KANSAS CITY, Mo. -- The Kansas City Missouri City Council decided to pass on a proposed $100 annual tax on billboards across the city - a measure that would have provided funds for the city to go after what many across the city consider unsightly billboards and signage - after Mayor Sly James and some on the council decided that it wouldn't be enough to do the job.
The council voted 8 to 5 in favor of the proposal, but it needed nine "yes" votes to be presented to voters on the November ballot. The proposed tax would generate an estimated $60,000 a year for the cash-strapped city to inspecting outdoor signs and citing sign owners who are in violation of the city's tough anti-eyesore billboard ordinance.
City Council members say that nuisance billboards and signage are the biggest sources of complaints from citizens.
"Some throughout the city that I think anyone would agree are blighting influences, they haven't been rented out for months," said John Sharp, 6th District councilman. "They're all tattered. They're rusty. Some of them are leaning, dilapidated. Let's get them fixed up and rented out or let's get them torn down."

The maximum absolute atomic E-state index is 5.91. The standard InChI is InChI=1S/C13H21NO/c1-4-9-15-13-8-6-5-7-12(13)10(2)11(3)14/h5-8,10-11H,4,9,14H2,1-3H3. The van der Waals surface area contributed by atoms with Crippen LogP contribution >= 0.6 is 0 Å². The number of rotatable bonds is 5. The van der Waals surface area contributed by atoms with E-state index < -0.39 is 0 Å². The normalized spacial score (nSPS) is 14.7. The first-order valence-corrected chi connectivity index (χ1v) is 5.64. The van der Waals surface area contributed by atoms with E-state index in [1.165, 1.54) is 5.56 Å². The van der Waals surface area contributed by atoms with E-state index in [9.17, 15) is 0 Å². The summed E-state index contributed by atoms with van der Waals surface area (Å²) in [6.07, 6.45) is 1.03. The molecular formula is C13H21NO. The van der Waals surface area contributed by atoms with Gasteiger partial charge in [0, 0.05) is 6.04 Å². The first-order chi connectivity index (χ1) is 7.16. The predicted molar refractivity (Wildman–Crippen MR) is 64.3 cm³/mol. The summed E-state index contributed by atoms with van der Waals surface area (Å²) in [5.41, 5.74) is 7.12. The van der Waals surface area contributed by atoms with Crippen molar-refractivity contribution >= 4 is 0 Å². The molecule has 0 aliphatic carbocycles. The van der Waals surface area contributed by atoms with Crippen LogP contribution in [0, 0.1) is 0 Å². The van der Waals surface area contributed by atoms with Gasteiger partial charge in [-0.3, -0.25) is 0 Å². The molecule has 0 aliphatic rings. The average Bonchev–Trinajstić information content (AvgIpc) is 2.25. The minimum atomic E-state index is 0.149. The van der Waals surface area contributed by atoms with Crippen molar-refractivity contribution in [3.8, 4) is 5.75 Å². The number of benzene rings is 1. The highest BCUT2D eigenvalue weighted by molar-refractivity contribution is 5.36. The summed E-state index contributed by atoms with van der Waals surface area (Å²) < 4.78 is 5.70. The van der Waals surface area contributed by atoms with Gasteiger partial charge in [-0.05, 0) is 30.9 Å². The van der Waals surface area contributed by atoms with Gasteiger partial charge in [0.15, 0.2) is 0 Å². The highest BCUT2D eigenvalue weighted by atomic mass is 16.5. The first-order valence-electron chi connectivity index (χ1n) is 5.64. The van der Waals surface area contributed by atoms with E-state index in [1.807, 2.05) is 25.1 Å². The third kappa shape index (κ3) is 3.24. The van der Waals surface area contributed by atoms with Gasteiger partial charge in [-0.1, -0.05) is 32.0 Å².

Scott Wagner, 1st District councilman, says that many across the city are interested in seeing the city tackle the billboard issue.
"I know there are neighborhood advocates out there who are very interested in seeing something happen," said Wagner.
But some on the council, along with Mayor Sly James, say that they question whether $60,000 is enough to get the job done, especially when Missouri law would allow the city to levy a tax that would generate nearly $112,000 a year from outdoor advertisers.
James says that he led other council members in blocking the measure after he learned the billboard industry had proposed the lower per-sign fee as a compromise. Some council members said that if battling billboards was truly a priority, then they want to budget for it to get the job done right.
"I think the thing that was most compelling to me was the fact we were having such a debate, which indicated there was a wide margin of disagreement about the method," said James.